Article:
Two and a half years into an assignment as a children’s pastor in a large Foursquare church in Oregon, I found myself restless. My wife and I were growing a great program. We served nearly 400 children a weekend and had built a strong volunteer team of 150 people. But when a senior pastor position opened up in Northern Washington, we felt our hearts tugged to go.
By professional standards, it was a dead end. The church was located in a small town and had quite the reputation. Within the past four years, the previous two pastors had left in back-to-back scandals. Maintenance of the church building had been deferred for about 30 years. There was no certainty of pay, but it had a parsonage that would house my family of six. I remember thinking, “At least we’ll have shelter.” It was not the most promising assignment; but hearing a strong call from the Lord, we went.
On our third Sunday, 20 people sat in the sanctuary (eight of whom were my family). After the service, a woman told me that I was not the pastor the church had been praying for. I remember thinking, “What’s the point?” I was preaching good sermons, but virtually no one wanted to hear them. “No wonder everyone else passed on this job,” I thought.
And then I read John 7:3-6: “So his brothers said to [Jesus], ‘Leave here and go to Judea, that your disciples also may see the works you are doing. For no one works in secret if he seeks to be known openly. If you do these things, show yourself to the world.’ For not even his brothers believed in him. Jesus said to them, “My time has not yet come” (ESV).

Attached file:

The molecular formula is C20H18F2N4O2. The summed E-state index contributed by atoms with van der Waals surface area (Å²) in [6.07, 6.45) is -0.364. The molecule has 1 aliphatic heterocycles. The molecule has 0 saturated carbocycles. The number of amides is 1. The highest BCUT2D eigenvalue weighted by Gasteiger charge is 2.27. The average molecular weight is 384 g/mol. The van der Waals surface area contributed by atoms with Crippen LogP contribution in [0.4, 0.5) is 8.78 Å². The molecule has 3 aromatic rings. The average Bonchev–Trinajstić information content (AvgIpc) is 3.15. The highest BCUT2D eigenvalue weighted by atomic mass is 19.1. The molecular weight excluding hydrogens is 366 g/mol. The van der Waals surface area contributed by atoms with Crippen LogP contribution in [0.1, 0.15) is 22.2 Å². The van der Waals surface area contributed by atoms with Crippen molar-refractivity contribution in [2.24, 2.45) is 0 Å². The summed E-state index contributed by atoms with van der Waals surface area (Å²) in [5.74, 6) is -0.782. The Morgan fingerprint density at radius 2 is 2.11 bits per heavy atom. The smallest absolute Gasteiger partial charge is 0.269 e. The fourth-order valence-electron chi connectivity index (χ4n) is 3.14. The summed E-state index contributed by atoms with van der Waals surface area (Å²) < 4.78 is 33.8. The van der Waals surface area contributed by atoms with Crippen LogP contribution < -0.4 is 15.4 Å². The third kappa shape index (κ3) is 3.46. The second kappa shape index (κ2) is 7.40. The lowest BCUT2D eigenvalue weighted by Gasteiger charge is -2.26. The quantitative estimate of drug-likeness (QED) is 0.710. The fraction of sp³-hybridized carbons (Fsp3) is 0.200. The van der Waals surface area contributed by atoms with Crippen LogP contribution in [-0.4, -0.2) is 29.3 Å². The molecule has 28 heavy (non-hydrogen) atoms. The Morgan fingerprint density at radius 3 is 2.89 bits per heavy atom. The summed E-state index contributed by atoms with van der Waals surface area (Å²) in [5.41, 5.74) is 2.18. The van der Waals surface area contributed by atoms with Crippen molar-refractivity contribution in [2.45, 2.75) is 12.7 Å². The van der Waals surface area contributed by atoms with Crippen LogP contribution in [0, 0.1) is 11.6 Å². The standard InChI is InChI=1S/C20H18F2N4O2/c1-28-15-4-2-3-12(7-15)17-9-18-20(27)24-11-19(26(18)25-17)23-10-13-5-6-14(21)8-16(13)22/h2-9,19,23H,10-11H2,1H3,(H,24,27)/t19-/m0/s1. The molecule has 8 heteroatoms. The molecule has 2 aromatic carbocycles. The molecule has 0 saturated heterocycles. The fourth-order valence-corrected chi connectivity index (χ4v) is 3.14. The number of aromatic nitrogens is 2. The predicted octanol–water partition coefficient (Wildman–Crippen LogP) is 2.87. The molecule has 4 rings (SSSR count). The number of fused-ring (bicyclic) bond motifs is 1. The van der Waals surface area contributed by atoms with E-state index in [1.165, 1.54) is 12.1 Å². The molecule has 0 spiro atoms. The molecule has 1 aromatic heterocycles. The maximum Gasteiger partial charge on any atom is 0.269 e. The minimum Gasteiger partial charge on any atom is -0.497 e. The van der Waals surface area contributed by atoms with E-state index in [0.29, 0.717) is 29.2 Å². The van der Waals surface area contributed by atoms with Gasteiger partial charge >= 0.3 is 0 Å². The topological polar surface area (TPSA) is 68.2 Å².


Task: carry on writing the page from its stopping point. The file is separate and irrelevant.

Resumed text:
God wants all to be saved, right? So why not maximize the message? Why not go to the population pockets in Judea? Why had Jesus done the bulk of His teaching and miracles (and the training of His disciples) in an obscure fishing community 120 miles north of Jerusalem? Why did He preach in His hometown to a people who didn’t honor Him? Most important, why had Jesus called me to pastor this insignificant church? It felt like a baptism in obscurity.
When we think of stepping into ministry, we often fall into the cultural trap of numerics: Bigger ministry, we unconsciously conclude, is better ministry. Could it be that somewhere hidden in our theology, an insecure little More Monster is calling out, “Show yourself to the world!”?
As I meditated on this passage, the thought stuck me: “What if Jesus is still content to do His work with dozens out here in Galilee rather than multitudes elsewhere? Do I believe in Jesus enough to trust Him to grow His own church the way He wants to do it?” I got excited knowing that Jesus was way less concerned with demographics than everyone else; and this little gathering of 20 was exactly where Jesus was going to doing His work.
Perhaps it’s time to rediscover that the best church growth strategy is not found in “getting to Judea” as soon as we can, but in faith and obedience to God wherever we are sent. We must allow Him to work out the kinks in our character while He orchestrates the timing for when we can be trusted with “more.”
During the three subsequent years, our little church turned into a healthy church of 170 people; we worked hard and smart, but God grew it. Nine months ago, we were sent to Seattle (our version of Judea), where we seem to be shrinking a church presently; and I’m OK with that because I lost faith in “more” and found confidence in a small-town Galilean who wrote the book on church growth.
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